Getting ERR_SSL_PROTOCOL_ERROR when connecting to my website through my router

I didn’t issue any command with webroot. I just ran certbot renew -a nginx like you suggested.

There’s a bug with nginx where the installer doesn’t work on some installs, so I was forced to use the webroot method.

I’m willing to get rid of it, if you think it’ll help. I did for the ackis.duckdns.org domain (which is why I had the configuration error, I had to manually edit the config file) and it didn’t seem to make a difference.

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did you not use, at any point in time, something that looks like certbot renew|run -a webroot -w /var/www/letsencrypt [-d domain] ?

try putting a file in that directory and check if you can see it from http://plexpy.ackis.duckdns.org/.well-known/acme-challenge/yourfile.txt

(or, better, try putting a file in /var/www/letsencrypt/.well-known/acme-challenge/)

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Yes I did - for all my domains that came up for renewal.

Did that - was able to see the file after messing with permissions, and then I was able to renew a couple certs.

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and the others gave what error?

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They’ve just been errors with the automatic nginx install so far - I’ve just had to convert them over to the webroot method. It looks like it was a permissions error.

I thought I had tested that out because I put a file in /var/www/letsencrypt and tried to access it via curl, but couldn’t, but when you told me to put a file in /var/www/letsencrypt/.well-known/acme-challenge/, that’s when I clued in that it may have been permissions. I’m not sure how it could have been because nothing changed there - it was an empty folder with www-data owning it, but who knows. It’s working now at least so I’m able to renew the certs that need to be renewed.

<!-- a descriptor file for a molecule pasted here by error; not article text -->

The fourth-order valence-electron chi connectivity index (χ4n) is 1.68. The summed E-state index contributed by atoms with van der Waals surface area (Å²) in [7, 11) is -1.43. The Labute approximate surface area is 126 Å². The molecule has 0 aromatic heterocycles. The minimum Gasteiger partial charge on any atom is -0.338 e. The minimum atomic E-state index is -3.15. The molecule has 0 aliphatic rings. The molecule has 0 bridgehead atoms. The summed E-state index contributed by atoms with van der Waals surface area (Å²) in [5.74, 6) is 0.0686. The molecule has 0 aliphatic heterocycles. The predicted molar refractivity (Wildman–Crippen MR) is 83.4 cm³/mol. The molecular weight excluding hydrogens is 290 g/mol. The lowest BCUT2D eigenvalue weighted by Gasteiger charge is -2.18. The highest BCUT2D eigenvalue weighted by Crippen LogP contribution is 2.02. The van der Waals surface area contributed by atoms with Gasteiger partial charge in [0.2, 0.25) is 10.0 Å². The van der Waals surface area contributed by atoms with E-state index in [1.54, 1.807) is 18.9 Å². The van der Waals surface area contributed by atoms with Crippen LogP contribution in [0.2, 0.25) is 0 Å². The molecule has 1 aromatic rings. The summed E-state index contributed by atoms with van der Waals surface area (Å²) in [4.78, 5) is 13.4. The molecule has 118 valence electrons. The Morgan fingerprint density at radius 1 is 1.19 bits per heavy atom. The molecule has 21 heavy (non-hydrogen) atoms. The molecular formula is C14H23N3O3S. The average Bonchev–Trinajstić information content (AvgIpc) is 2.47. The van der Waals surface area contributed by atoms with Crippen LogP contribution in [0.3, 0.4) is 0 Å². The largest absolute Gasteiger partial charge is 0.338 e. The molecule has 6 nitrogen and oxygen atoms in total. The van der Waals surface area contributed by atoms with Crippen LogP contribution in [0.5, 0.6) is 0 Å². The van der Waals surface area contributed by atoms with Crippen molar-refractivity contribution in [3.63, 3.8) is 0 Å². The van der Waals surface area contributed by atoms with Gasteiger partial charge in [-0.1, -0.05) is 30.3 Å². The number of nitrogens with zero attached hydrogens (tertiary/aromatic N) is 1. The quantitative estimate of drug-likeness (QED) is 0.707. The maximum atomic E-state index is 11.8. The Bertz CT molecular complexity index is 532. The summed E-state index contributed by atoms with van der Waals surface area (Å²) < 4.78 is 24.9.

Going to get them all renewed over the next few days here, and hopefully just have it left on so I can forget about it and have everything just work.

Appreciate your help and patience with me.

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did you mkdir the directories before putting the file in there?

(you can become www-data with sudo -u www-data -s /bin/bash)

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Not originally. I had thought that the webroot declaration handled that. E.g. plexpy.ackis.duckdns.org/.well-known/acme-challenge/ was mapped directly to /var/www/letsencrypt/. So by having those folders we ended up with plexpy.ackis.duckdns.org/.well-known/acme-challenge/.well-known/acme-challenge/.

They exist in there now though (well earlier this afternoon before I made that other post).

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Hi @9peppe,

How can I check such information on our website hubbroker.com?

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it does. but that doesn’t do you any good if you put files inside manually.

You want to see the response headers?

either open the network tab in your browser development tools, or run curl -I http[s]://website in a terminal (install curl if it’s not)

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I’m not quite following you - if I put a file inside shouldn’t it be handled like a symbolic link to a directory?

the webroot declaration will create the .well-known/acme-challenge directory if it does not exist, but that doesn’t mean you won’t have to do the same, you can’t put files inside a non-existing directory (the webroot declaration cleans up after itself)

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